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Abstract Detail

Biodiversity Informatics & Herbarium Digitization

Park, Daniel [1], Feng, Xiao [2], Davis, Charles [3].

Elucidating the imprint of colonialism in the herbarium: past, present, and future.

Herbarium collections are the foundation for our understanding of the world's flora and are central to botanical research. Despite their importance and increasing online availability, these collections have yet to be scrutinized for the many of the sociopolitical issues that define our modern history. Here, we examine the geopolitical distribution of herbarium collections and ongoing digitization efforts. We uncover major disparities in where plant diversity exists, where it is collected, and where it is stored. Though increased digitization of specimen data and their online mobilization have seemingly decentralized and democratized access to herbarium data, we demonstrate that the colonial legacy of these collections remain strong in the digital realm. In particular, a subset of nations in the northern hemisphere collect and house a disproportionately large percentage of collections from abroad. Much of the world is thus reliant upon the botanical knowledge and resources housed outside of their own borders. As only a small portion of specimen data have been digitized and shared online to date, we still have a chance to steer future collection and digitization efforts to improve representation and access to botanical knowledge and resources across the globe.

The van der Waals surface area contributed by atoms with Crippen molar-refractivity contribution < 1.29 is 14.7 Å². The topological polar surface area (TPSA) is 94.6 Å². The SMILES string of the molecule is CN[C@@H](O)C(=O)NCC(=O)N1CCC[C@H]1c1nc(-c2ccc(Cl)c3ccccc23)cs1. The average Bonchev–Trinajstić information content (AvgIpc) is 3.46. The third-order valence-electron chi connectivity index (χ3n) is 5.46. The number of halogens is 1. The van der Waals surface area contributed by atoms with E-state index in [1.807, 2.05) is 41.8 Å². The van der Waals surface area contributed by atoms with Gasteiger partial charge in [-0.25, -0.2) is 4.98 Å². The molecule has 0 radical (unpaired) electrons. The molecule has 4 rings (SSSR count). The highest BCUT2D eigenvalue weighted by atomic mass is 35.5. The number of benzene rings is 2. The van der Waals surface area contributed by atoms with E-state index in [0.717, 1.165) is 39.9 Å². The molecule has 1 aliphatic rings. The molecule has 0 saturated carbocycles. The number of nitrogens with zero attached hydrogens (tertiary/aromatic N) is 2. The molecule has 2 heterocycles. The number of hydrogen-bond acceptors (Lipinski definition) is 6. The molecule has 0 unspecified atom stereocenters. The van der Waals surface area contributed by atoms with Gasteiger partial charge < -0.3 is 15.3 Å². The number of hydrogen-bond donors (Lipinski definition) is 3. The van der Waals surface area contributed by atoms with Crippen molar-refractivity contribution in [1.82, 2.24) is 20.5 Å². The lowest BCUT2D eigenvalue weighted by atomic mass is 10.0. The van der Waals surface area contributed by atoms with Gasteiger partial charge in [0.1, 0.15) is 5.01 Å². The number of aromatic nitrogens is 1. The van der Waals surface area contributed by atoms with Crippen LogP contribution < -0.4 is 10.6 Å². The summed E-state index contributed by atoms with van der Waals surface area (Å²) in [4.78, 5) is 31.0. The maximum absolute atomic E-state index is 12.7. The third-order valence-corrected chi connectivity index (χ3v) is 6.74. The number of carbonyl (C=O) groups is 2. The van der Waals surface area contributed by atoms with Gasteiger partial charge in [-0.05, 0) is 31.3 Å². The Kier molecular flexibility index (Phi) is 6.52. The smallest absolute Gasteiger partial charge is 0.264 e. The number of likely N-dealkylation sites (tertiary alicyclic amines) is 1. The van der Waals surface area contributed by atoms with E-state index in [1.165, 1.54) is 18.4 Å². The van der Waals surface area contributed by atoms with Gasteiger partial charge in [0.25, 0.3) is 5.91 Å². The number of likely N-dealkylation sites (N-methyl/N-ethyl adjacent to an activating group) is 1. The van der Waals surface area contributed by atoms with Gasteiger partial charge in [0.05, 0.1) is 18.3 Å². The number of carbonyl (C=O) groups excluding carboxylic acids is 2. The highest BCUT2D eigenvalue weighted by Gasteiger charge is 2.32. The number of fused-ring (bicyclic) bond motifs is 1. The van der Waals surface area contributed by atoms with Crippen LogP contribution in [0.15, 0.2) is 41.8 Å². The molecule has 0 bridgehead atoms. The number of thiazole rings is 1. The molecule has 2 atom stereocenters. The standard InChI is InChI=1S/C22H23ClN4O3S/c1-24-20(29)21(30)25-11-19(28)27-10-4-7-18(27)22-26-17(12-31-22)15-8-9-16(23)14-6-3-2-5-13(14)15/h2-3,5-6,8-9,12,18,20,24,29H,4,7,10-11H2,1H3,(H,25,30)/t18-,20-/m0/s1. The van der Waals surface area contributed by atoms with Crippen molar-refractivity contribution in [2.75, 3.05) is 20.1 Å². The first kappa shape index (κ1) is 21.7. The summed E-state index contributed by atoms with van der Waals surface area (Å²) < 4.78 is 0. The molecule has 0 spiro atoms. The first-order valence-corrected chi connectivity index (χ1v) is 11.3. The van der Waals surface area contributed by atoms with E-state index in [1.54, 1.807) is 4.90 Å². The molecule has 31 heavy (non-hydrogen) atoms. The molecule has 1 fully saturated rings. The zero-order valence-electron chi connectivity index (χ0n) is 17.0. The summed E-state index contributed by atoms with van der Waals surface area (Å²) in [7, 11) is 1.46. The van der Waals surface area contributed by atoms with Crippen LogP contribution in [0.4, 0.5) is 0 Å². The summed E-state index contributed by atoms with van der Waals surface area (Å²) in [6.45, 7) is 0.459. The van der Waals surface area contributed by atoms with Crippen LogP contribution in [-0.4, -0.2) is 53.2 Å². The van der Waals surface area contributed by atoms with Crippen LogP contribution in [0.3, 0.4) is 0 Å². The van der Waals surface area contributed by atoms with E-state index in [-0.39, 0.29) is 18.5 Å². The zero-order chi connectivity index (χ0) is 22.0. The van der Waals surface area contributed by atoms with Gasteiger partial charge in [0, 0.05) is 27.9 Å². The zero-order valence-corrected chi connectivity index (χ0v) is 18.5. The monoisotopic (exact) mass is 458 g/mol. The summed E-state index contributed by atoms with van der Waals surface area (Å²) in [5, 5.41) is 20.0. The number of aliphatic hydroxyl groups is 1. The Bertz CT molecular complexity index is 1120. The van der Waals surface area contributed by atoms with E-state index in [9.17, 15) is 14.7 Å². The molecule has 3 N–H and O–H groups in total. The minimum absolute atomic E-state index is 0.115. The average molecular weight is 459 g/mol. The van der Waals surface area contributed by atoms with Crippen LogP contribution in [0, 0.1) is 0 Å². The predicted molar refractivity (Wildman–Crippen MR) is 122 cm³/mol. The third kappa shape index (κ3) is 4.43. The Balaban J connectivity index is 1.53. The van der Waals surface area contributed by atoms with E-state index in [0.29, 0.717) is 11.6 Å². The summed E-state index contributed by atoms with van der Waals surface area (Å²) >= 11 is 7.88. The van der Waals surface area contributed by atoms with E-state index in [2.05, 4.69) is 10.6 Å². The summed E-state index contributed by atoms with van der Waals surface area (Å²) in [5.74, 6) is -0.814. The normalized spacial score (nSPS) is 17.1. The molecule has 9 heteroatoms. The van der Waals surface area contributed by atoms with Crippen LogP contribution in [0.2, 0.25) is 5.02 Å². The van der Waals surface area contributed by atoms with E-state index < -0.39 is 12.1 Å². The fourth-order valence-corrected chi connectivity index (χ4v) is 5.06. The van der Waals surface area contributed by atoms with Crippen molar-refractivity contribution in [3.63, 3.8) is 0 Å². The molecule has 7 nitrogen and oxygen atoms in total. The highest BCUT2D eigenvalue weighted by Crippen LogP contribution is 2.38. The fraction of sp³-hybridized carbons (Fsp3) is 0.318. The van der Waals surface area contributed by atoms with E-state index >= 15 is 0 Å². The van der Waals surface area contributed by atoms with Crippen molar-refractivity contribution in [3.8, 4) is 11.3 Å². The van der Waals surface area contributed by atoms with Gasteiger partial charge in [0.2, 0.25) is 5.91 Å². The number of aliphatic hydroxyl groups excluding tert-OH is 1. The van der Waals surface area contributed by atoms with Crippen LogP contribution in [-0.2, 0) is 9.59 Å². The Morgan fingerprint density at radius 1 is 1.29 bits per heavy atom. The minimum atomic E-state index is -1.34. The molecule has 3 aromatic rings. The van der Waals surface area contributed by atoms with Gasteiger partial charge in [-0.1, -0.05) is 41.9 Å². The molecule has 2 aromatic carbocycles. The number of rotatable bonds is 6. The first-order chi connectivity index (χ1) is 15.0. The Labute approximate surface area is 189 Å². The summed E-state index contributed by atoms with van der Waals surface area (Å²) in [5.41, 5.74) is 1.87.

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1 - Purdue University, Biological Sciences, West Lafayette, IN, USA
2 - Florida State University,, Geography, FL, USA
3 - Harvard University, 22 Divinity Avenue, 22 Divinity Avenue, Cambridge, MA, 02138, United States

herbarium specimen

Presentation Type: Oral Paper
Session: BIHDII, Biodiversity Informatics & Herbarium Digitization II
Location: Virtual/Virtual
Date: Wednesday, July 21st, 2021
Time: 10:30 AM(EDT)
Number: BIHDII003
Abstract ID:797
Candidate for Awards:None

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